'Very dangerous': Experts warn against these 7 viral TikTok 'wellness' trends

The 'dry scooping' trend encouraged people to take pre-workout powders without water.
The 'dry scooping' trend encouraged people to take pre-workout powders without water.
Getty Images/Anna Efetova
  • TikTok has emerged as a top entertainment platform for wellness trends.
  • While some trends are funny and helpful, the app is also home to risky challenges. 
  • If you want to avoid bad experiences with viral trends, don't assume all are safe  always ask a medical professional before trying them. 

There's plenty to love on TikTok. If you're an avid user of the entertainment app, you know that there's a top TikTok trend heating up your feed every other week. Earlier this year, research revealed that nearly 30% of UK adults had tried a wellness or fitness trend after seeing it on social media. At the same time, a new Pew Research Center survey found that the percentage of US adults getting news from TikTok regularly was growing. 

While TikTok may be awash with health, fitness and food advice, and you may find joy in trying these trends, you should always research whether the trends are safe and backed by science or medical research.

Here, we unmask seven viral trends that experts have urged people to avoid.

Hydrogen peroxide for ear wax removal

In August, the ear wax removal technique became TikTok's newest trend. Ayisha Friedman-Negrín demonstrated what she said was "how to properly clean [your] ears." The trend involved laying your head down on a towel-covered surface and filling your ear canal with hydrogen peroxide, a mild antiseptic, allowing it to "bubble".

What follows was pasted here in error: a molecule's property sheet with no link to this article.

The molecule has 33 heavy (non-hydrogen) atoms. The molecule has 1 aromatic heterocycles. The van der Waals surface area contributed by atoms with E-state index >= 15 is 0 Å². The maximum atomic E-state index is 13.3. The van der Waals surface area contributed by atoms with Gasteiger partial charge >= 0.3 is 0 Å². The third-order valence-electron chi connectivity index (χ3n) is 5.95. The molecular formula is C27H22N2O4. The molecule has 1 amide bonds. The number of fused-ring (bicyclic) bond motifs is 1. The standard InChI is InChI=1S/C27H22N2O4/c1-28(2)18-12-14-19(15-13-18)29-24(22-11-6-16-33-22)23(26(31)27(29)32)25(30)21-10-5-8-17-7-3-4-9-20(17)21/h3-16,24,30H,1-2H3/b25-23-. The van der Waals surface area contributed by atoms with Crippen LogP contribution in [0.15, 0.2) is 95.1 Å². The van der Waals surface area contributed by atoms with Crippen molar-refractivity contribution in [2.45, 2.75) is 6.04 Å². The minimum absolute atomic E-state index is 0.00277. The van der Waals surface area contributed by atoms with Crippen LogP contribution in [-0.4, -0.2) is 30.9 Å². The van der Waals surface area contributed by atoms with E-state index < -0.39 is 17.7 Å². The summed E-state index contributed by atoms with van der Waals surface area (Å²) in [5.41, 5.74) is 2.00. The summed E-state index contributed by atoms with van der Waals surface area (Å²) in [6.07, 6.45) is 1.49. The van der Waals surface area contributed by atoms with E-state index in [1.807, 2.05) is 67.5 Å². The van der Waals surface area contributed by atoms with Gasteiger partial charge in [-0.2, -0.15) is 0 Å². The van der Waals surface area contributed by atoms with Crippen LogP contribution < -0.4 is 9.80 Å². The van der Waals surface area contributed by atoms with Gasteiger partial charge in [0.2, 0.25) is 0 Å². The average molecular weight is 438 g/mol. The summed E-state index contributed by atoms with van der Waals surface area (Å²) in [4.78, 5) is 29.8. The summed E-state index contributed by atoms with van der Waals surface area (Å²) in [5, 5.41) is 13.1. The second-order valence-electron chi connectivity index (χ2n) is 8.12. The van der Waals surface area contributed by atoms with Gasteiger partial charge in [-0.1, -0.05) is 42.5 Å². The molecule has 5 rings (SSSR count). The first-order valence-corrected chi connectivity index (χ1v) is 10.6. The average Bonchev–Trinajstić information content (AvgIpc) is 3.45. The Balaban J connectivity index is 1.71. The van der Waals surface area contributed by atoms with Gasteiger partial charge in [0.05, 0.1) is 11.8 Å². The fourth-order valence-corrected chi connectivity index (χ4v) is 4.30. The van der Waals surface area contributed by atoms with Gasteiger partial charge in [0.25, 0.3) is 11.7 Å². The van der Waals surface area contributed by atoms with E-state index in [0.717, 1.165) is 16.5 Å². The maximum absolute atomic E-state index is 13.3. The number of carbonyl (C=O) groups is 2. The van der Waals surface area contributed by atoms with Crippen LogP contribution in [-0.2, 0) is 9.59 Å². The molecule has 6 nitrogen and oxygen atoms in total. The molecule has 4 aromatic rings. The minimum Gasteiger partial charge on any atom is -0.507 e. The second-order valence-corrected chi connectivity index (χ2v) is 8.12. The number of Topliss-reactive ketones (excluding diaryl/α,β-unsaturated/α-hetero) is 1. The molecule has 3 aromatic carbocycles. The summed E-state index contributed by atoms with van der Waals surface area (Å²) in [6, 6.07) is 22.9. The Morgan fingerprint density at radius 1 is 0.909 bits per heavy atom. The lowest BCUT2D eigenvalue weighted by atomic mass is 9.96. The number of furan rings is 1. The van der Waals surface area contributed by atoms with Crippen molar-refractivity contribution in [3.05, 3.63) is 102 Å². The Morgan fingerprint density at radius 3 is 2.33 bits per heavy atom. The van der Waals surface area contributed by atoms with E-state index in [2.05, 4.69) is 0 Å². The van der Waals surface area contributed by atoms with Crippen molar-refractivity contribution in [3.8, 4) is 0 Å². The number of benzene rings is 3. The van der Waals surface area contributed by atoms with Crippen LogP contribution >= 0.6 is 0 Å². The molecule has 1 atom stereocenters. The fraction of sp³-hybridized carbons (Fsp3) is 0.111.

"It basically is just separating all the earwax, and then I'm going to flip, and it's all going to come out," she said in her video, which racked up 2.7 million likes and was shared more than 47 000 times. 

READ MORE | Mother warns parents to be careful of the TikTok trend that nearly killed her 9-year-old

But experts were quick to point out the harmful effects of peroxide when not diluted. Ear, nose and throat specialist Dr Anh Nguyen-Huynh, from the Cleveland Clinic, said that peroxide could help break up earwax, but in its pure form, it can irritate your ear canal.

Ear, nose and throat specialist professor Charles Myataza this year told Drum magazine that ears are self-cleaning organs and that "ear wax is not dirty. Ears are supposed to secrete wax." Nguyen-Huynh warned not to put concentrated hydrogen peroxide in your ears, but that over-the-counter ear cleaning drops were OK now and then. 

Butter boards

The butter board trend was first popularised by food blogger Justine Doiron in September this year. The trend involved softened butter on a cutting board, topped with an assortment of sweet or savoury edibles, News24 recently reported.

READ MORE | Butter beware of infections: What an expert says about newest online fad

Dr Zanephyn Keyser, a lecturer in the department of food science and technology at the Cape Peninsula University of Technology, told News24 that cross-contamination might occur: "With butter boards, we have people sharing food, handling food and breathing on it for hours - this activity increases the risk of microorganism (MO) exchange. Our mouths harbour a range of MOs and are now spread between all individuals," he said.

Vabbing to attract men

In August, a South African doctor told News24 that "vabbing" (a portmanteau of vagina and dabbing) had "no conclusive evidence" to suggest that it was effective. The trend involved women using their vaginal secretions as a perfume to attract men. 

Proponents claimed that the natural scent increases the chances of attracting potential partners by spreading pheromones - chemicals secreted outside the body, such as discharge, urine and sweat.